Police officer hit 200kmh in pursuit
A police officer ‘‘drove dangerously’’ at 200kmh during a pursuit in Auckland in which two people died, and should have faced a criminal investigation.
Police watchdog the Independent Police Conduct Authority said yesterday the officer drove at speeds reaching 200kmh in an 80kmh area during the pursuit which ended in a crash which left two dead and three injured on October 23, 2017.
Ultimately the fleeing vehicle left the road at high speed and struck a tree. Two of the passengers died in hospital a few hours later, while the driver and the other two passengers were seriously injured.
In his report, authority chair Judge Colin Doherty said: ‘‘The speeds at which the officer drove on this occasion were clearly unjustified and constituted dangerous driving.
‘‘Indeed, it is the authority’s view that rarely, if ever, would driving on a public road at a speed of 21⁄2 times the posted speed limit not constitute dangerous driving.’’ The authority also found that police should have initiated a criminal investigation into the officer’s driving.
In its report, the authority said the incident began at 1.08am, when two officers were conducting speed checks on the northwestern motorway.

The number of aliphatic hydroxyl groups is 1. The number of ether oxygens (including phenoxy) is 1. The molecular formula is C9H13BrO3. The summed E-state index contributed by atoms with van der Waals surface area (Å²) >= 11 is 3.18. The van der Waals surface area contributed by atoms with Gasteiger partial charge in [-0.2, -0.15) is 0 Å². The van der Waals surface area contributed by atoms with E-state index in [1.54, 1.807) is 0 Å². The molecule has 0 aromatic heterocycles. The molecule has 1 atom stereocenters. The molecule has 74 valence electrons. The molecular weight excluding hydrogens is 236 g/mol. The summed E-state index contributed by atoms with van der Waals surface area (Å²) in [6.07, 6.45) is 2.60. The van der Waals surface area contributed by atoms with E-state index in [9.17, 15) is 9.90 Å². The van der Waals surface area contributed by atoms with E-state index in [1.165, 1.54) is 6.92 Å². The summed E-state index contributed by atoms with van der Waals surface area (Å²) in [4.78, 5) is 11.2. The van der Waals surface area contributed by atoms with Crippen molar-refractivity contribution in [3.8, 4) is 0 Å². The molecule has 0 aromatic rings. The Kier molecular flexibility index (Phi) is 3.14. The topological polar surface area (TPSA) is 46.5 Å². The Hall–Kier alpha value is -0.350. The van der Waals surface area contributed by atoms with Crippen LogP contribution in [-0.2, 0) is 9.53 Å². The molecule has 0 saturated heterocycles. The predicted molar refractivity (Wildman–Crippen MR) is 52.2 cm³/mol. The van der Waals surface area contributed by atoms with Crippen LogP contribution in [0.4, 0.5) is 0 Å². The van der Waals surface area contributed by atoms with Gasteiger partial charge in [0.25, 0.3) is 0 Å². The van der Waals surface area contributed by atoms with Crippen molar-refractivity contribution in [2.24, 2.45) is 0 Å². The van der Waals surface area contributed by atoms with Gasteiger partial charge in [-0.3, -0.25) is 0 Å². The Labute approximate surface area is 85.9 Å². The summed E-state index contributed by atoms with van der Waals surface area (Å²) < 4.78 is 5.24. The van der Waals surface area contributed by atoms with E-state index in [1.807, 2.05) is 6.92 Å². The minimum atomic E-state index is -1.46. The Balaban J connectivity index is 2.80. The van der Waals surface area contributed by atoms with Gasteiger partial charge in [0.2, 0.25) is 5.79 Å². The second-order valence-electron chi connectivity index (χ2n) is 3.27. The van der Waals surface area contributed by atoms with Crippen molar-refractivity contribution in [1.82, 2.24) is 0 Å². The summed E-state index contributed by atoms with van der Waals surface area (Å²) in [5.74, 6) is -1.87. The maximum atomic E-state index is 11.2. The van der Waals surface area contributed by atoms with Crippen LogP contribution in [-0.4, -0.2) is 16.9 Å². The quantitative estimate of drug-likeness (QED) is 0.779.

They observed a Volkswagen Golf travelling at 133kmh in an
80kmh zone. The officers began following the vehicle in an attempt to catch up to it, before initiating a pursuit.
The authority found that it was appropriate for the officers to initiate a pursuit. However, once it became evident the fleeing driver was not going to stop the officers should have abandoned the pursuit. The chase lasted
1 minute and 16 seconds.
The driver of the Golf, Prushya Chaichumpon, 23, was last week sentenced to three years’ imprisonment on two charges of reckless driving causing death and two charges of reckless driving causing injury.
Sharina Storm Meuli, 25, and Connor Talaimanu, 29, died after the car smashed into a tree.
Crown prosecutor Jo Murdoch said Chaichumpon drove at ‘‘grossly irresponsible speeds’’, overtaking dangerously and refused to stop despite many opportunities to do so.
Yesterday, Assistant Commissioner Tusha Penny said police accepted the IPCA finding about the speed reached by the officer involved.
‘‘We accept that the officer’s speed was not justified, was excessive, and the pursuit should have been abandoned.’’
‘‘There is no doubt that police could and should have done things differently that night and in the subsequent process.’’
Prushya Chaichumpon in court.